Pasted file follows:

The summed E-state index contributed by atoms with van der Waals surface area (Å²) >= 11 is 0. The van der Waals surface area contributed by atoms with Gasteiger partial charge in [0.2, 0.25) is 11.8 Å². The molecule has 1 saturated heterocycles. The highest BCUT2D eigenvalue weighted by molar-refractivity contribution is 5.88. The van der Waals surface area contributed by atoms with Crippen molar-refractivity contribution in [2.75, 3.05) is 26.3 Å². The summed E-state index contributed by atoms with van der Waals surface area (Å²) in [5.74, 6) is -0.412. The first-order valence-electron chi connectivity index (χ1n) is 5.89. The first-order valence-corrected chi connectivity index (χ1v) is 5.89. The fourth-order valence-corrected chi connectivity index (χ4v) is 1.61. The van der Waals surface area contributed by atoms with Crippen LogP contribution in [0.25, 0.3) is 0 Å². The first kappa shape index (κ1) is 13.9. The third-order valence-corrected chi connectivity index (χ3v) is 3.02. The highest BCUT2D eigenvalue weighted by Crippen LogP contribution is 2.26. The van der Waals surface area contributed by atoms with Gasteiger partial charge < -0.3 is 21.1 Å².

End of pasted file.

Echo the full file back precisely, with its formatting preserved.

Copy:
The summed E-state index contributed by atoms with van der Waals surface area (Å²) >= 11 is 0. The van der Waals surface area contributed by atoms with Gasteiger partial charge in [0.2, 0.25) is 11.8 Å². The molecule has 1 saturated heterocycles. The highest BCUT2D eigenvalue weighted by molar-refractivity contribution is 5.88. The van der Waals surface area contributed by atoms with Crippen molar-refractivity contribution in [2.75, 3.05) is 26.3 Å². The summed E-state index contributed by atoms with van der Waals surface area (Å²) in [5.74, 6) is -0.412. The first-order valence-electron chi connectivity index (χ1n) is 5.89. The first-order valence-corrected chi connectivity index (χ1v) is 5.89. The fourth-order valence-corrected chi connectivity index (χ4v) is 1.61. The van der Waals surface area contributed by atoms with Crippen LogP contribution in [0.25, 0.3) is 0 Å². The first kappa shape index (κ1) is 13.9. The third-order valence-corrected chi connectivity index (χ3v) is 3.02. The highest BCUT2D eigenvalue weighted by Crippen LogP contribution is 2.26. The van der Waals surface area contributed by atoms with Gasteiger partial charge < -0.3 is 21.1 Å².